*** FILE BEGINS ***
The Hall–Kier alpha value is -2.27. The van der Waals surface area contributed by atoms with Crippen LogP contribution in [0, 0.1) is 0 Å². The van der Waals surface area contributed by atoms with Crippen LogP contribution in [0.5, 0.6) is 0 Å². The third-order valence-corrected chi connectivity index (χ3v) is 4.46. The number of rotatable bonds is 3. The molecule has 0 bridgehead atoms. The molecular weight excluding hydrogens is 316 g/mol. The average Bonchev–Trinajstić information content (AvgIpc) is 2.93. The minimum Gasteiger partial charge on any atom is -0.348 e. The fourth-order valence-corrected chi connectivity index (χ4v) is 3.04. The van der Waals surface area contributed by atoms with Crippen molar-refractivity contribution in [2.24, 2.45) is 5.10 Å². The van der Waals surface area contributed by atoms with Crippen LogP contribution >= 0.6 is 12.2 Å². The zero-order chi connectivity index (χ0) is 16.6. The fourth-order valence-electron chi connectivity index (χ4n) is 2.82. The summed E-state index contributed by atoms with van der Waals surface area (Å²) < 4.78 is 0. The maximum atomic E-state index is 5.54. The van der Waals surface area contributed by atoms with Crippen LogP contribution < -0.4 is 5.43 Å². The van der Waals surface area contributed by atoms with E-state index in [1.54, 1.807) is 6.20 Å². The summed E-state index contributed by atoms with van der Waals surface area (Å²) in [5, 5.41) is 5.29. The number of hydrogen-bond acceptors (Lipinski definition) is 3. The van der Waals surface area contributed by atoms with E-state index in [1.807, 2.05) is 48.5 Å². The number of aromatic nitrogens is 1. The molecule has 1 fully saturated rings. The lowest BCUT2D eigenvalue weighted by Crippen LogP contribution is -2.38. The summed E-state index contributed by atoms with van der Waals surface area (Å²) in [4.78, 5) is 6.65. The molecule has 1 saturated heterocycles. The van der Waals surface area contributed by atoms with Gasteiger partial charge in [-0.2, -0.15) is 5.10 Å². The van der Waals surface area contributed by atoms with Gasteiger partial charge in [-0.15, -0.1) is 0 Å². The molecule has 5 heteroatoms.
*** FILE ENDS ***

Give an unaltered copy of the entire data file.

The Hall–Kier alpha value is -2.27. The van der Waals surface area contributed by atoms with Crippen LogP contribution in [0, 0.1) is 0 Å². The van der Waals surface area contributed by atoms with Crippen LogP contribution in [0.5, 0.6) is 0 Å². The third-order valence-corrected chi connectivity index (χ3v) is 4.46. The number of rotatable bonds is 3. The molecule has 0 bridgehead atoms. The molecular weight excluding hydrogens is 316 g/mol. The average Bonchev–Trinajstić information content (AvgIpc) is 2.93. The minimum Gasteiger partial charge on any atom is -0.348 e. The fourth-order valence-corrected chi connectivity index (χ4v) is 3.04. The van der Waals surface area contributed by atoms with Crippen molar-refractivity contribution in [2.24, 2.45) is 5.10 Å². The van der Waals surface area contributed by atoms with Crippen LogP contribution >= 0.6 is 12.2 Å². The zero-order chi connectivity index (χ0) is 16.6. The fourth-order valence-electron chi connectivity index (χ4n) is 2.82. The summed E-state index contributed by atoms with van der Waals surface area (Å²) < 4.78 is 0. The maximum atomic E-state index is 5.54. The van der Waals surface area contributed by atoms with Crippen LogP contribution < -0.4 is 5.43 Å². The van der Waals surface area contributed by atoms with E-state index in [1.54, 1.807) is 6.20 Å². The summed E-state index contributed by atoms with van der Waals surface area (Å²) in [5, 5.41) is 5.29. The number of hydrogen-bond acceptors (Lipinski definition) is 3. The van der Waals surface area contributed by atoms with E-state index in [1.807, 2.05) is 48.5 Å². The number of aromatic nitrogens is 1. The molecule has 1 fully saturated rings. The lowest BCUT2D eigenvalue weighted by Crippen LogP contribution is -2.38. The summed E-state index contributed by atoms with van der Waals surface area (Å²) in [4.78, 5) is 6.65. The molecule has 1 saturated heterocycles. The van der Waals surface area contributed by atoms with Gasteiger partial charge in [-0.2, -0.15) is 5.10 Å². The van der Waals surface area contributed by atoms with Gasteiger partial charge in [-0.15, -0.1) is 0 Å². The molecule has 5 heteroatoms.